Sunday, September 26, 2010

9-Inch Single Pie Crust

My new go-to pie crust. LOVED this crust for my quiche! Also used it with my apple pie...perfect.
Thanks Best Bites.

1 1/4c. all-purpose flour
1/2 tsp. salt
1/3 c.+ 1 Tbsp. shortening (I prefer butter flavored but either works)
Ice water (probably about 1/4 c.)

Making the Dough

Combine flour and salt in a medium-sized bowl. Add shortening in small cubes.

Cut in shortening (room temperature) until you get pieces that are about pea-sized.

Now, this is where it gets a little tricky, but don't be scared. Start sprinkling the ice water by about a tablespoon at a time over the flour/shortening mixture.

Very, very gently, turn the dough with your fingers so it gets exposed to the water. You're NOT mixing, just trying to moisten all of the flour/shortening mixture. Gradually, all of the flour mixture will be moistened. Gently pat the dough into a ball (it should come together easily but not be sticky).

Wrap in plastic wrap and keep in the fridge until you're ready to use.

Rolling the Dough
When you're ready to roll out your pie crust, lightly flour your work surface and place the dough ball on the surface. One of the keys in making pie crust is to handle the dough as little as possible. Don't freak out TOO much; like I said, this recipe for crust is pretty forgiving, but at the same time, the less you touch it, the more tender and flaky it will be. Starting in the center, roll the dough out into a circle shape, about 1/8" thick. When you've reached your desired thickness, place the rolling pin in the middle and gently fold the crust over the rolling pin. Lift the dough onto your pie plate and unfold it (gently; notice a theme here?).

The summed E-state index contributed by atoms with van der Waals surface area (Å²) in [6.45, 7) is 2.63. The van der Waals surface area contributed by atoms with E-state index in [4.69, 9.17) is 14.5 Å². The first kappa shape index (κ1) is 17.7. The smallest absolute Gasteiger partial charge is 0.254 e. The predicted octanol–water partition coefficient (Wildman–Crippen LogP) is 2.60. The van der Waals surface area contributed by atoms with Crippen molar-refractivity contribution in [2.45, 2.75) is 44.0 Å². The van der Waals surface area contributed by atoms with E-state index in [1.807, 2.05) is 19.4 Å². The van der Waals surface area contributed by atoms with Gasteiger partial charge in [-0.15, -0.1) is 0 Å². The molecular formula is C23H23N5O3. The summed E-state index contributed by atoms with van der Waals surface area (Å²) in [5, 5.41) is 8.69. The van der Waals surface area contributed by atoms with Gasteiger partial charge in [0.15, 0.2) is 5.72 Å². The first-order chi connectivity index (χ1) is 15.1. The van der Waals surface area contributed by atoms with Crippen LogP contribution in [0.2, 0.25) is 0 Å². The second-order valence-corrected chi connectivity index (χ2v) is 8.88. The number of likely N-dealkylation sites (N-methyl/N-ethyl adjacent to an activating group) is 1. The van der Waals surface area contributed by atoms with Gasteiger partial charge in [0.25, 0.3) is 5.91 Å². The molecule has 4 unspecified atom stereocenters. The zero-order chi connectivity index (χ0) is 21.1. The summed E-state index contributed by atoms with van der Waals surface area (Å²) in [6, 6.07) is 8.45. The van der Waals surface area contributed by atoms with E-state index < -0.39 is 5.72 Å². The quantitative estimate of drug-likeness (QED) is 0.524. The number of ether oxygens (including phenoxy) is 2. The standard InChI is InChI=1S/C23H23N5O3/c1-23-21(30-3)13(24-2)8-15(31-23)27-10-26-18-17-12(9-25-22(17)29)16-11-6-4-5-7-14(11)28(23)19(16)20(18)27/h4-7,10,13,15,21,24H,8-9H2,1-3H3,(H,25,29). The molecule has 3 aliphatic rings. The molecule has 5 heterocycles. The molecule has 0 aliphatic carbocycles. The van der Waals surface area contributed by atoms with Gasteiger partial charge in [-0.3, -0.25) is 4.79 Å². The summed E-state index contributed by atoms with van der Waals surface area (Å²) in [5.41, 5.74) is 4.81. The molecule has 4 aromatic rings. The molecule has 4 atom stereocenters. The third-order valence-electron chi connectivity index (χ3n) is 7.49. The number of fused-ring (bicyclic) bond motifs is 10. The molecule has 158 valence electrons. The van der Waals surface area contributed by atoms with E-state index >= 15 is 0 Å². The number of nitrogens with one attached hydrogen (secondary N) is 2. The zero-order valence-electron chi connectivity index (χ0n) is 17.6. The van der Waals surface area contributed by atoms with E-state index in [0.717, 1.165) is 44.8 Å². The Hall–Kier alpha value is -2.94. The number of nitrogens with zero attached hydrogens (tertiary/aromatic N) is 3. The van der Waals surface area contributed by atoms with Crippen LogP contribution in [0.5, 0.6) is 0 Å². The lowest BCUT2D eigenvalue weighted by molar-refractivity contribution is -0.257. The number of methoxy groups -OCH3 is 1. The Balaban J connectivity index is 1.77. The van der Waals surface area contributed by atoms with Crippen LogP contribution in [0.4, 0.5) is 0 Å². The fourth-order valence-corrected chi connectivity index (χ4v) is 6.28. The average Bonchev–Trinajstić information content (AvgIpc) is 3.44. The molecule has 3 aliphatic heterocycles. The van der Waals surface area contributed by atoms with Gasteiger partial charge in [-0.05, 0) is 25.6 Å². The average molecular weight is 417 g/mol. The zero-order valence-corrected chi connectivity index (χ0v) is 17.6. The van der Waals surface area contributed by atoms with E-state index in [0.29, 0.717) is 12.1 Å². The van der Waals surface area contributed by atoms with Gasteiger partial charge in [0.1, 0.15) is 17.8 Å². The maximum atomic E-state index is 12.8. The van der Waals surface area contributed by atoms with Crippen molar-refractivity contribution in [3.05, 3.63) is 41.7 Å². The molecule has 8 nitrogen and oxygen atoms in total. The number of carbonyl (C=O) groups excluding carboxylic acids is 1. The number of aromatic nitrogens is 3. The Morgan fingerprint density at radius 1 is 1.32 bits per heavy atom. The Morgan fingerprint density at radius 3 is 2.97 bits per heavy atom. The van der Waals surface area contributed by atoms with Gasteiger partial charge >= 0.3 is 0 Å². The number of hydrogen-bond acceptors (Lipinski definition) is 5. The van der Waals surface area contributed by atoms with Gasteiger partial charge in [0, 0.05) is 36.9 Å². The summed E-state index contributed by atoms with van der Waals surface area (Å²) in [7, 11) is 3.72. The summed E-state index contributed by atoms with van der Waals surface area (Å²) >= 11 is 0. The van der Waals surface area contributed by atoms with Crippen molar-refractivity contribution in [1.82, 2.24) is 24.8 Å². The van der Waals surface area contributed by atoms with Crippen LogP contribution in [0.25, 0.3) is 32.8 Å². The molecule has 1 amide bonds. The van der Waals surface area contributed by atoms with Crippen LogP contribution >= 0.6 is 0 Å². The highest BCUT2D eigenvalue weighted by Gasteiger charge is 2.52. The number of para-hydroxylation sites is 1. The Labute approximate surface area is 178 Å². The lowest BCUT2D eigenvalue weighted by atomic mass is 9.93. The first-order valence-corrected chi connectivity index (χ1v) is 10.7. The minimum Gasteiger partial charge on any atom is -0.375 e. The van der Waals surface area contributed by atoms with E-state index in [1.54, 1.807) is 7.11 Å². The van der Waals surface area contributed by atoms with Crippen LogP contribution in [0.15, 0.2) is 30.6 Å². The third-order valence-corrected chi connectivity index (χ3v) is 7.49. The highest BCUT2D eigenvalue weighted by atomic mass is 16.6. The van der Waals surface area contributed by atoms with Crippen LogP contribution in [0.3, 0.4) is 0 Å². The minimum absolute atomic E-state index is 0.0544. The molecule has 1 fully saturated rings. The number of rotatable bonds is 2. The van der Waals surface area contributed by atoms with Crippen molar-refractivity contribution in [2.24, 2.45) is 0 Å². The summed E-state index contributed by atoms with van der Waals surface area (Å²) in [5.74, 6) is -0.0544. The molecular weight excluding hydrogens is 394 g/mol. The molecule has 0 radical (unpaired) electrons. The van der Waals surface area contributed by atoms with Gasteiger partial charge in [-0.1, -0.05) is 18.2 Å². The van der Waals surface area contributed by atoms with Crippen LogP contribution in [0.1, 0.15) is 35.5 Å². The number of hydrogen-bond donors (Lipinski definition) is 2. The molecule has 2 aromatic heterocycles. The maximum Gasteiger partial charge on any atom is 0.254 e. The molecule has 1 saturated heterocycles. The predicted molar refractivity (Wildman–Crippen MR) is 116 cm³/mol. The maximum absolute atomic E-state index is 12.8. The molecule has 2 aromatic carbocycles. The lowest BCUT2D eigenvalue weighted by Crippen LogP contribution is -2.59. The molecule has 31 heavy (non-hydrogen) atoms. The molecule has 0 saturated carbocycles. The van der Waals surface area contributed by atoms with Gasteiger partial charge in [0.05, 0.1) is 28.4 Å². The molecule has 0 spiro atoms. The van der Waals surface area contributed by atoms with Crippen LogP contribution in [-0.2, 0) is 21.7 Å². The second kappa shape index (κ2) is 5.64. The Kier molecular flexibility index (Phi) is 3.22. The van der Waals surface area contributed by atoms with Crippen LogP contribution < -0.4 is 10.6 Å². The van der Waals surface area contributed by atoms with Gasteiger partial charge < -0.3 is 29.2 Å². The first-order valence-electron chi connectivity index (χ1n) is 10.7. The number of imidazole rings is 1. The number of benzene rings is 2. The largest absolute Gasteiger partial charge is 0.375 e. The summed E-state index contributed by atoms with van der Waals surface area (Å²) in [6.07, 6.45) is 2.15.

The Edge of Reason
Unless I'm planning on doing something fancy schmancy with my edges, I just run a sharp knife around the edges of the pie plate, cutting off the excess dough. Then I use my thumb and fingers to make kind of a big, wavy edge on the crust, but that's just how I do it; there are lots of pretty pie edges.

Pre-baked Crusts
Sometimes a recipe will call for a pre-baked crust. Some people place "weights" (either little balls specifically designed for this purpose, or even beans) in the pie to keep it from puffing and shrinking, but I've found that with this recipe, I don't need them. Just prick the bottom of the crust with a fork and bake at 450 for 10-12 minutes or until golden-brown.

Double Crusts
Sometimes you'll need or want a lid on top of that pie. Just double the recipe for the crust and cut the dough in half, using one part for the bottom and one part for the top.

When you put the crust on top, you'll need some way of letting the steam out. This is where you can really wow people. I had a roommate who would cut a cute little heart in the top crust; some people cut some decorative slits so when you put it on top, it spreads a little and looks all pretty. My favorite thing to do is a lattice top.

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